The introduction of offshore turbines was a result of necessity which was brought about by the effect we refer to as wind shadow. This occurs when turbines reduce the wind’s strength as it travels downstream. Therefore, there was a need to find an alternative source of stronger winds, and offshore winds became a target.

The winds out in the ocean are much stronger and consistent that the winds on land. This made it necessary to improve the wind turbines technology and use it in the ocean where they can produce more power. Many more countries now make use of offshore wind farms since its initial introduction in Denmark.

However, although numerous nations have embraced the use of offshore technology, most of the offshore farms are still found in Europe. Based on a report by Global Wind statistics in 2014, Europe holds around 90% of these offshore wind farms.

In the United States, onshore wind energy is more prevalent in the Midwest region of the US. On the other hand, offshore wind energy has become more dominant in the coastal states of the US.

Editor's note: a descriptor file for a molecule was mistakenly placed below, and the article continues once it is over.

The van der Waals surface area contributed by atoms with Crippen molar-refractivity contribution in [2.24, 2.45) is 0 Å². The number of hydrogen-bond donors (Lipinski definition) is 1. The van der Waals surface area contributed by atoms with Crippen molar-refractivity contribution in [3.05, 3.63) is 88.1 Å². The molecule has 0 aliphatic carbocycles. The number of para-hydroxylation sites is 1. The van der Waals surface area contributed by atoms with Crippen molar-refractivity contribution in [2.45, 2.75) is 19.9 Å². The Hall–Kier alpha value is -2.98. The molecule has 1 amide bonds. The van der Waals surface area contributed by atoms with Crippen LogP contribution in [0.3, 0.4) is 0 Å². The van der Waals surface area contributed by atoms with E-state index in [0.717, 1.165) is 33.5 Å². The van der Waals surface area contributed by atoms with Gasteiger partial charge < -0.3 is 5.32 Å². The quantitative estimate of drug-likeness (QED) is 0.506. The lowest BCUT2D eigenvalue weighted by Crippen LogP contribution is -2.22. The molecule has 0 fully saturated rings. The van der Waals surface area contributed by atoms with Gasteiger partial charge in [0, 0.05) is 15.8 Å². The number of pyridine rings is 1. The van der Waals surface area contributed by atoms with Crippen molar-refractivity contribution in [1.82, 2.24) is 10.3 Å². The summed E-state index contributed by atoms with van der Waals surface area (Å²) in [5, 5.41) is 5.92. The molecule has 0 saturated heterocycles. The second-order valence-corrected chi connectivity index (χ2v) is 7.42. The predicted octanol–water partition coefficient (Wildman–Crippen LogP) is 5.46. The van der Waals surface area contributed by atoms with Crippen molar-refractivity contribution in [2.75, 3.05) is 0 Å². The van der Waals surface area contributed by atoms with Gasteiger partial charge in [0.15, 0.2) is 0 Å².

Use our wind turbine calculator to determine the power of a each turbine and how many turbines you would need for a particular project.

And, although many may assume that when looking at onshore vs. offshore wind, the difference is only in where we set up the turbines, there is much more than that. The two types of wind power sources are different in multiple ways, with each having their own pros and cons.

Onshore Wind Overview

How Onshore Wind Energy Works

Just as the name goes, wind energy is energy that results from the transformation of air currents, into electricity. To utilize the wind that blows over the land, we must build wind farms that can extract optimum power from the wind. Wind farms found on the land are what we refer to as onshore wind farms.

To enable this, the wind farms consist of large wind turbines that will help to transform the wind’s kinetic energy into electricity. This is how an onshore wind turbine works to produce electricity.

  • The first step in this process is where the wind makes the blades of the turbine to rotate. These blades connect to the turbines through a hub.
  • The blades, together with the blades, rotate at a similar speed of seven to twelve turns every minute.
  • A gearbox, on the other hand, increases this speed to over 100 times. From there, it also transforms the speed into a high-speed shaft.
  • With a speed of over 1500 revolutions every minute, this high-speed shaft transmits the speed to a generator.
  • When this speed gets into the generator, the generator works to convert the mechanical power from the shaft into electrical power.